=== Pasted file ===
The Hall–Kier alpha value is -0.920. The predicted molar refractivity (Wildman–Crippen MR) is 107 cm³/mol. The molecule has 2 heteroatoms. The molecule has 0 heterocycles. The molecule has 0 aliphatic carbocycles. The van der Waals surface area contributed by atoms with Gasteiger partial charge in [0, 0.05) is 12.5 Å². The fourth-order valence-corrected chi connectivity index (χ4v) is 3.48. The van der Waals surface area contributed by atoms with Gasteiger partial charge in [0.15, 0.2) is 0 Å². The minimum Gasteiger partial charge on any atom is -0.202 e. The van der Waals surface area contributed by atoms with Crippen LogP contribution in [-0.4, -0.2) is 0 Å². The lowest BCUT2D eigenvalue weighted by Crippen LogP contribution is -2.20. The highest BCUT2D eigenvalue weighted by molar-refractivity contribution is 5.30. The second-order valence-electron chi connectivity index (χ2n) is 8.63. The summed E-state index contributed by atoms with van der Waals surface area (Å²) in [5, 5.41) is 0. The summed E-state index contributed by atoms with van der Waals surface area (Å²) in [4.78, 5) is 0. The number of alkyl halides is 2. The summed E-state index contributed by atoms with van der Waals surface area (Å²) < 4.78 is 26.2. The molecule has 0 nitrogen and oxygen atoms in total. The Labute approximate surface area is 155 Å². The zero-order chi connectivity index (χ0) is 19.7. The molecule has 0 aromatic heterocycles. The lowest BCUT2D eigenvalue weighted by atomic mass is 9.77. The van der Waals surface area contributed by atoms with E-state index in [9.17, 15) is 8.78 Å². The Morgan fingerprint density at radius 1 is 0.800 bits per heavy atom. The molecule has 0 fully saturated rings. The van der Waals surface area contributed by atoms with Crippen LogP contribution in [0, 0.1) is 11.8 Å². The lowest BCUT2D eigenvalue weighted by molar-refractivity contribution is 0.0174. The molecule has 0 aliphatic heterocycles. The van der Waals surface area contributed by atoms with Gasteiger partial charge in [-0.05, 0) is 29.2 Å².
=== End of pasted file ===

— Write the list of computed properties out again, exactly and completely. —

The Hall–Kier alpha value is -0.920. The predicted molar refractivity (Wildman–Crippen MR) is 107 cm³/mol. The molecule has 2 heteroatoms. The molecule has 0 heterocycles. The molecule has 0 aliphatic carbocycles. The van der Waals surface area contributed by atoms with Gasteiger partial charge in [0, 0.05) is 12.5 Å². The fourth-order valence-corrected chi connectivity index (χ4v) is 3.48. The van der Waals surface area contributed by atoms with Gasteiger partial charge in [0.15, 0.2) is 0 Å². The minimum Gasteiger partial charge on any atom is -0.202 e. The van der Waals surface area contributed by atoms with Crippen LogP contribution in [-0.4, -0.2) is 0 Å². The lowest BCUT2D eigenvalue weighted by Crippen LogP contribution is -2.20. The highest BCUT2D eigenvalue weighted by molar-refractivity contribution is 5.30. The second-order valence-electron chi connectivity index (χ2n) is 8.63. The summed E-state index contributed by atoms with van der Waals surface area (Å²) in [5, 5.41) is 0. The summed E-state index contributed by atoms with van der Waals surface area (Å²) in [4.78, 5) is 0. The number of alkyl halides is 2. The summed E-state index contributed by atoms with van der Waals surface area (Å²) < 4.78 is 26.2. The molecule has 0 nitrogen and oxygen atoms in total. The Labute approximate surface area is 155 Å². The zero-order chi connectivity index (χ0) is 19.7. The molecule has 0 aromatic heterocycles. The lowest BCUT2D eigenvalue weighted by atomic mass is 9.77. The van der Waals surface area contributed by atoms with E-state index in [9.17, 15) is 8.78 Å². The Morgan fingerprint density at radius 1 is 0.800 bits per heavy atom. The molecule has 0 fully saturated rings. The van der Waals surface area contributed by atoms with Crippen LogP contribution in [0, 0.1) is 11.8 Å². The lowest BCUT2D eigenvalue weighted by molar-refractivity contribution is 0.0174. The molecule has 0 aliphatic heterocycles. The van der Waals surface area contributed by atoms with Gasteiger partial charge in [-0.05, 0) is 29.2 Å².